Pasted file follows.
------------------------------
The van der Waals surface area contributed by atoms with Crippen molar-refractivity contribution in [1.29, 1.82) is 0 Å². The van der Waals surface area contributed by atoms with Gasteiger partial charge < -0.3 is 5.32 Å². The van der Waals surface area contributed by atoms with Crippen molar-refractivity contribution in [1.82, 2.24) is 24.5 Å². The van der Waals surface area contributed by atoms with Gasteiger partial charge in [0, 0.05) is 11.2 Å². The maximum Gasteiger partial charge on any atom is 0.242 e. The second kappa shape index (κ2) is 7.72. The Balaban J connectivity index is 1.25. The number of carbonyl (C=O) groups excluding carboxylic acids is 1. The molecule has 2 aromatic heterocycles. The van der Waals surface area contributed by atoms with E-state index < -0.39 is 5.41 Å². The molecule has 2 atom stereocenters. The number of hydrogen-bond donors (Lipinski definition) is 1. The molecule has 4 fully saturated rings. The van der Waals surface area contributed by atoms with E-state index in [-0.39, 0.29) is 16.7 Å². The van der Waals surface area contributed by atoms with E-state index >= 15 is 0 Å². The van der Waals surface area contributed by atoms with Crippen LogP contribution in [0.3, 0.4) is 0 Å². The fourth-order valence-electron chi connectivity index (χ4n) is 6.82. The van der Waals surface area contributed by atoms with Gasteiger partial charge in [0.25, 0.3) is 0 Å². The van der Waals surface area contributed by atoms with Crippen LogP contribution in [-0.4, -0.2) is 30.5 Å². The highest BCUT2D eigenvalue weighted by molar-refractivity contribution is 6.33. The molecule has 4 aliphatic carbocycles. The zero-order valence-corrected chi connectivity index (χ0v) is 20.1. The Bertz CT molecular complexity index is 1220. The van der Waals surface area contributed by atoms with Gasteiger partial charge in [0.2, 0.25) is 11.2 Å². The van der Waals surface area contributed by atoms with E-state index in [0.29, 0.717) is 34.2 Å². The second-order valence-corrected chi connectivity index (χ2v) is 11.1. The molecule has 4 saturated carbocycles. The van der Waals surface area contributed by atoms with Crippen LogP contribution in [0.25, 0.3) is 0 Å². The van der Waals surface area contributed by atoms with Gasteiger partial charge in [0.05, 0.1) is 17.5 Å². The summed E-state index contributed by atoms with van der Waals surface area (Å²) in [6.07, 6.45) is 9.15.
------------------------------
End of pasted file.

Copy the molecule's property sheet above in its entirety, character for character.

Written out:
The van der Waals surface area contributed by atoms with Crippen molar-refractivity contribution in [1.29, 1.82) is 0 Å². The van der Waals surface area contributed by atoms with Gasteiger partial charge < -0.3 is 5.32 Å². The van der Waals surface area contributed by atoms with Crippen molar-refractivity contribution in [1.82, 2.24) is 24.5 Å². The van der Waals surface area contributed by atoms with Gasteiger partial charge in [0, 0.05) is 11.2 Å². The maximum Gasteiger partial charge on any atom is 0.242 e. The second kappa shape index (κ2) is 7.72. The Balaban J connectivity index is 1.25. The number of carbonyl (C=O) groups excluding carboxylic acids is 1. The molecule has 2 aromatic heterocycles. The van der Waals surface area contributed by atoms with E-state index < -0.39 is 5.41 Å². The molecule has 2 atom stereocenters. The number of hydrogen-bond donors (Lipinski definition) is 1. The molecule has 4 fully saturated rings. The van der Waals surface area contributed by atoms with E-state index in [-0.39, 0.29) is 16.7 Å². The van der Waals surface area contributed by atoms with E-state index >= 15 is 0 Å². The van der Waals surface area contributed by atoms with Crippen LogP contribution in [0.3, 0.4) is 0 Å². The fourth-order valence-electron chi connectivity index (χ4n) is 6.82. The van der Waals surface area contributed by atoms with Gasteiger partial charge in [0.25, 0.3) is 0 Å². The van der Waals surface area contributed by atoms with Crippen LogP contribution in [-0.4, -0.2) is 30.5 Å². The highest BCUT2D eigenvalue weighted by molar-refractivity contribution is 6.33. The molecule has 4 aliphatic carbocycles. The zero-order valence-corrected chi connectivity index (χ0v) is 20.1. The Bertz CT molecular complexity index is 1220. The van der Waals surface area contributed by atoms with Gasteiger partial charge in [0.2, 0.25) is 11.2 Å². The van der Waals surface area contributed by atoms with E-state index in [0.29, 0.717) is 34.2 Å². The second-order valence-corrected chi connectivity index (χ2v) is 11.1. The molecule has 4 saturated carbocycles. The van der Waals surface area contributed by atoms with Crippen LogP contribution in [0.25, 0.3) is 0 Å². The van der Waals surface area contributed by atoms with Gasteiger partial charge in [0.05, 0.1) is 17.5 Å². The summed E-state index contributed by atoms with van der Waals surface area (Å²) in [6.07, 6.45) is 9.15.